BCS Roger Needham Lecture 2016
Title: ‘Language learning in humans and machines: making connections to make progress’
Lecturer: Dr Sharon Goldwater
Date and Time:21 November 2016 @ 18h30
Venue: The Royal Society, London
Sharon Goldwater is a Reader in the Institute for Language, Cognition and Computation at the University of Edinburgh’s School of Informatics. She received her PhD from Brown University, supervised by Mark Johnson, and spent two years as a postdoctoral researcher at Stanford University before moving to Edinburgh. Her research interests include probabilistic machine learning approaches to natural language processing (especially unsupervised approaches), computer modelling of language acquisition in children, and computational studies of language use. Dr Goldwater holds a Scholar Award from the James S McDonnell Foundation for her work on “Understanding synergies in language acquisition through computational modelling”. Outside of research, Dr Goldwater enjoys DIY, sewing, baking, and Argentine tango.
Computer processing of speech and language has advanced enormously in the last decade, with many people now using applications such as automatic translation, voice-activated search, and even language-enabled personal assistants. Yet these systems still lag far behind human capabilities, and the success they do have relies on machine learning methods that learn from very large quantities of human-annotated data (for example speech data with transcriptions or text labelled with syntactic parse trees). These resource-intensive methods mean that effective technology is available for only a tiny fraction of the world’s 5000 or more languages, mainly those spoken in large rich countries.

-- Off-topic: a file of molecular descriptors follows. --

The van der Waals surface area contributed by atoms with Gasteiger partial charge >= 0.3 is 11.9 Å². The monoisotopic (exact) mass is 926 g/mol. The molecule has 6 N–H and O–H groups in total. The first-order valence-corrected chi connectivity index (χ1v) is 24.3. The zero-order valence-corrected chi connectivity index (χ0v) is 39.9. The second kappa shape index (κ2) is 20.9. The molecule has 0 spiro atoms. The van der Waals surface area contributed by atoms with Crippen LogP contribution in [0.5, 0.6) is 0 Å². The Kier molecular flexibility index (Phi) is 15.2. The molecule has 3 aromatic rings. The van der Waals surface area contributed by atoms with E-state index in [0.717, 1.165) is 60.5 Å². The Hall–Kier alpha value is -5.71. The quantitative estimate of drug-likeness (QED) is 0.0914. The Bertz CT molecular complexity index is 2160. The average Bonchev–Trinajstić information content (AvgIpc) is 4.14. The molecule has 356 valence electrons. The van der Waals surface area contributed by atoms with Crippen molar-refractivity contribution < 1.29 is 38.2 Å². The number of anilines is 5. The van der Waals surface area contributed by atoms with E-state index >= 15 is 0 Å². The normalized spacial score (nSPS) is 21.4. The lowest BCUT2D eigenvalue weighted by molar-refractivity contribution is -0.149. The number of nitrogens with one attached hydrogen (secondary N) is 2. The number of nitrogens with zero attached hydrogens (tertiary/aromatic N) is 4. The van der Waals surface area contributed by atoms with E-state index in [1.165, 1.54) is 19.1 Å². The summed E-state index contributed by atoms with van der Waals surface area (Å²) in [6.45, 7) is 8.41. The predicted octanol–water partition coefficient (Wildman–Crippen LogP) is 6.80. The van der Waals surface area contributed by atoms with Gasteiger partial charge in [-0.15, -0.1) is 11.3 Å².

This talk will argue that in order to solve this problem, we need a better understanding of how humans learn and represent language in our minds, and we need to consider how human-like learning biases can be built into computational systems. I will illustrate these ideas using examples from my own research. I will discuss why language is such a difficult problem, say a bit about what we know about human language learning, and then show how my own work has taken inspiration from that to develop better methods for computational language learning.
Further information on the speaker and lecture can be found here: http://academy.bcs.org/content/roger-needham-lecture